Leopold starts to take Colloredo’s side in arguments against Wolfgang. Wolfgang responds in his letters to his father,
“Have some faith in me! I’m not a fool anymore, and that I should be a Godless, ungrateful son!”
Wolfgang is asking his father to give him a chance. Wolfgang recognizes Vienna is a keyboard land, and he Europe’s greatest keyboardist. He’s the right person, in the right place, at the right time. He must take the opportunity. But there’s a wrinkle: he’s under contract to Colloredo in Salzburg.
Wolfgang does whatever it takes to get out of his contract. He so frustrates Colloredo that he releases him from his contract, with an escort to the door and a literal kick to Wolfgang’s rear end by Count Arco. It marks a line Wolfgang crosses, to move on & never look back. Wolfgang is now the first freelance composer in history.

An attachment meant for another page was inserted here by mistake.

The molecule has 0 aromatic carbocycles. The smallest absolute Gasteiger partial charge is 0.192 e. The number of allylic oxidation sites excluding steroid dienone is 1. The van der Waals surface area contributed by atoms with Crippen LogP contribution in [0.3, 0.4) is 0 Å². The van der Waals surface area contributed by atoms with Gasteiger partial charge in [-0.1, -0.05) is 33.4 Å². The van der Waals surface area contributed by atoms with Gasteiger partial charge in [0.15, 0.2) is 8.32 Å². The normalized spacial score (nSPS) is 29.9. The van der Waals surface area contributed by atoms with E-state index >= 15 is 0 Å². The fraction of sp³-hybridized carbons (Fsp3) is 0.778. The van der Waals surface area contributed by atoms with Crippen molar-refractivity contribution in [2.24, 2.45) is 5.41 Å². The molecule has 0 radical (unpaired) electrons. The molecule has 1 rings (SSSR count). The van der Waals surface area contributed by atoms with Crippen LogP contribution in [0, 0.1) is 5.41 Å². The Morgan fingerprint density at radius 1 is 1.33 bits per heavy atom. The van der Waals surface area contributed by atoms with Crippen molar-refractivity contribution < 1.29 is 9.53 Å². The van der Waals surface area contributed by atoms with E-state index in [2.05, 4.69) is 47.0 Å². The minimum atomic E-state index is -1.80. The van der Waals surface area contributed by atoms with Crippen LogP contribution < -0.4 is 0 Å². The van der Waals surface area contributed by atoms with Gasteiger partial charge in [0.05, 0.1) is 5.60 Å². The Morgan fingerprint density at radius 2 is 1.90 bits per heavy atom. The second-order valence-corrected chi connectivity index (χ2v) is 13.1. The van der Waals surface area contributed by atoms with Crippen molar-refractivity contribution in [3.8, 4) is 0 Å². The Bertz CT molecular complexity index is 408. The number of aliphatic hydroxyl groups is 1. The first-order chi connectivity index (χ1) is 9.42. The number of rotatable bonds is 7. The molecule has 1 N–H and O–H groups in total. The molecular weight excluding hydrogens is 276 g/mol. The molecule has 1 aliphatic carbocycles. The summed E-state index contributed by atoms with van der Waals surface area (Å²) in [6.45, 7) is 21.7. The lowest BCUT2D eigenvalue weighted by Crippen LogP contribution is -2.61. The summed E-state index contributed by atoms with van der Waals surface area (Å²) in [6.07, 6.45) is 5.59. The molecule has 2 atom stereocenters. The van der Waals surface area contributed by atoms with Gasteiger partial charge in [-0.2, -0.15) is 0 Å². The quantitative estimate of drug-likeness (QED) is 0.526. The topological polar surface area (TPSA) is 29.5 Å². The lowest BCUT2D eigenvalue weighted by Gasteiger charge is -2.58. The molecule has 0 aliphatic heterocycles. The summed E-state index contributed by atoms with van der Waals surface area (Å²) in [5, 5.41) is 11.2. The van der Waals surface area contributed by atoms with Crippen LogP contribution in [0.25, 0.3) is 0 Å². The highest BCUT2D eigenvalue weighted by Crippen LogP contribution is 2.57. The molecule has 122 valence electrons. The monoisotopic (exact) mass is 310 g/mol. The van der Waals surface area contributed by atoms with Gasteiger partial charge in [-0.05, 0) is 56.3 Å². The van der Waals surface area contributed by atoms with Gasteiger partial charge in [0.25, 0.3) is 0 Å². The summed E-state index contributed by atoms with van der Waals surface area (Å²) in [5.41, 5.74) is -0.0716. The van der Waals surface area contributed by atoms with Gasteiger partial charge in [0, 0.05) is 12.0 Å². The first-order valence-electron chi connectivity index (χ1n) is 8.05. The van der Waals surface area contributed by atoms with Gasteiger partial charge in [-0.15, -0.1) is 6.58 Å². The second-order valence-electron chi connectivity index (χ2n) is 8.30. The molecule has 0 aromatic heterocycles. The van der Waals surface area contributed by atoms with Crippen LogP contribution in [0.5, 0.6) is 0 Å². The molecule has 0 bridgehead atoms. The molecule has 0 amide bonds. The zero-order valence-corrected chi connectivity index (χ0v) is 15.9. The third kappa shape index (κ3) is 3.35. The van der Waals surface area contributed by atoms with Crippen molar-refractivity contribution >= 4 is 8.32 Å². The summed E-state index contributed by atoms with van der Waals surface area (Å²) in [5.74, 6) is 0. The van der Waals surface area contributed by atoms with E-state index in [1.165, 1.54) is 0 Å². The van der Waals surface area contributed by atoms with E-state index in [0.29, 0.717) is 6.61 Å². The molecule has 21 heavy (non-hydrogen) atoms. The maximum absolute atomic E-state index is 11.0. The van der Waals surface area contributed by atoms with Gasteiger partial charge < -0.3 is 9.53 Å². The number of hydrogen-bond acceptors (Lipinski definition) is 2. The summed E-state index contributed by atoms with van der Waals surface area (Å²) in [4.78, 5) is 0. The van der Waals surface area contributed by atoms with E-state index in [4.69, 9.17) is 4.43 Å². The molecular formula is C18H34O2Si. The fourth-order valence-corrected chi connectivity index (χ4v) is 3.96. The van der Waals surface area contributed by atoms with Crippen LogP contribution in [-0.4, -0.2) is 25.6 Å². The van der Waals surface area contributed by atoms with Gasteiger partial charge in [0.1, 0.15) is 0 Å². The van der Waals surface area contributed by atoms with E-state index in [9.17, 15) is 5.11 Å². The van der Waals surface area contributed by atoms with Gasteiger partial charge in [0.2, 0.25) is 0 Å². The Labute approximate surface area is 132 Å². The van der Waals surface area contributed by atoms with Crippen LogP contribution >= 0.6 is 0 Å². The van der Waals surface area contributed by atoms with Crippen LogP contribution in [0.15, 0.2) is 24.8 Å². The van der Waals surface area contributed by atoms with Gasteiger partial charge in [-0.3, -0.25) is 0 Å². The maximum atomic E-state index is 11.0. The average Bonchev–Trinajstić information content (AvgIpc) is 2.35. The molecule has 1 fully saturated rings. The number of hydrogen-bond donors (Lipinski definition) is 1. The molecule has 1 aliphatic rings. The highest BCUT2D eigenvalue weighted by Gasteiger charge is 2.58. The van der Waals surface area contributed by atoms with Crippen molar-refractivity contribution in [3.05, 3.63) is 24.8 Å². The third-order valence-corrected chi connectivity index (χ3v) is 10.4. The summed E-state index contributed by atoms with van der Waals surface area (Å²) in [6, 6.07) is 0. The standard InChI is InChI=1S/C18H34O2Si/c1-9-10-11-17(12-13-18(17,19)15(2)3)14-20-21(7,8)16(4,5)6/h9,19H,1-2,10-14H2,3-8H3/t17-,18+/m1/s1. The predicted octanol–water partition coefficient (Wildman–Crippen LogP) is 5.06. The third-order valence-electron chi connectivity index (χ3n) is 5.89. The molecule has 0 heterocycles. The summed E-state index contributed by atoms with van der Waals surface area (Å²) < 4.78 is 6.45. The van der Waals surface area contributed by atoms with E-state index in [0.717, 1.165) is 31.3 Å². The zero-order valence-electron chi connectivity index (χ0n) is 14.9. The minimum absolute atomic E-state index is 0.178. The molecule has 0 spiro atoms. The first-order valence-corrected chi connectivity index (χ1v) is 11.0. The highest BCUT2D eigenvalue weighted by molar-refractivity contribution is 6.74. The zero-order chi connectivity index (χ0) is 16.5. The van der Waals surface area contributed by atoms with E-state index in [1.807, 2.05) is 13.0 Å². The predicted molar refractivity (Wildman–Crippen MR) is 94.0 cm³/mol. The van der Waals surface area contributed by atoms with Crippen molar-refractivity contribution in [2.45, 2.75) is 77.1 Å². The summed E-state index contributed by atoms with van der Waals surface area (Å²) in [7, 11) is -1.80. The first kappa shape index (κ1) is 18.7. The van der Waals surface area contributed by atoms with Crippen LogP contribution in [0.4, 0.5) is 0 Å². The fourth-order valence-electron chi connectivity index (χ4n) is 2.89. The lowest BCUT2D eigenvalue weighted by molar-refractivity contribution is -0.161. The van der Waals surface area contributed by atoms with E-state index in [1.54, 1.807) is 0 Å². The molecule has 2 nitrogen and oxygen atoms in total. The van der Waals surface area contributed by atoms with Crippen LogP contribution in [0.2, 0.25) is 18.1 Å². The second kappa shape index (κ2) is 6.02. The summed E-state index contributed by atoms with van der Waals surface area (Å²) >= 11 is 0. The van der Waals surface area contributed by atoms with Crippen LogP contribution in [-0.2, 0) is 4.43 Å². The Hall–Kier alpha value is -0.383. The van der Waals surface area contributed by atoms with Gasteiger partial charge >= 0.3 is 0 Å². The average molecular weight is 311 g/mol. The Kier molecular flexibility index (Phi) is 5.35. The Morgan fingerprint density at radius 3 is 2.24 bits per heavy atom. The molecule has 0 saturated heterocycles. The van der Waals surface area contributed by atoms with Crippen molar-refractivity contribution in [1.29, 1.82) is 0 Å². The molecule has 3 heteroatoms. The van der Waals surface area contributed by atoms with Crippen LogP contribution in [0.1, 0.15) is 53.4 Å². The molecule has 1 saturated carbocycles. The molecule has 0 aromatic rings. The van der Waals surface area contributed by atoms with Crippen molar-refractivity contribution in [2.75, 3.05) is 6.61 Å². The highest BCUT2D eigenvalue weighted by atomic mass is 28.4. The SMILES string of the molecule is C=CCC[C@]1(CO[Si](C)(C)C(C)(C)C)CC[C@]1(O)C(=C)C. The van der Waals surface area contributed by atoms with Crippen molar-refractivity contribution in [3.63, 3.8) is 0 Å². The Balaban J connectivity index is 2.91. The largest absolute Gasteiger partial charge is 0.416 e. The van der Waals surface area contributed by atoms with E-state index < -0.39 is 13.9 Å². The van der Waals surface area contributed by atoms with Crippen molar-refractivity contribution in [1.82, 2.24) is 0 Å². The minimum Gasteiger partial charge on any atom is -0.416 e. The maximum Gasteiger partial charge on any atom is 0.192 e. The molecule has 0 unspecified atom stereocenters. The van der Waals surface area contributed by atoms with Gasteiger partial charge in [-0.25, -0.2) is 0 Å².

Wolfgang then pens ‘The Abduction from the Seragio’, an opera in German – not the aristocrat-preferred Italian. The average person could not understand Italian, so Wolfgang is trying to appeal more to the people, to become ‘the people’s composer’.
Soon, Wolfgang falls in love with Constanze Weber (sister of his love Aloysia from Mannheim), who is now a professional soprano, & plans to marry her. Leopold interferes, even trying to get both Constanze’s mother & her guardian thrown in prison. Leopold warns of disinheritance – an irony, because Leopold himself was disinherited by his parents. Wolfgang marries her anyway on August 4, 1782.
Wolfgang’s & Leopold’s relationship is deteriorating as Wolfgang’s career grows, yet Wolfgang still wants to patch things up with Leopold. Wolfgang goes to Salzburg with Constanze and writes a mass to communicate with his father. It’s his Great Mass, Mass in C Minor, K. 427. Listen to the Kyrie movement here: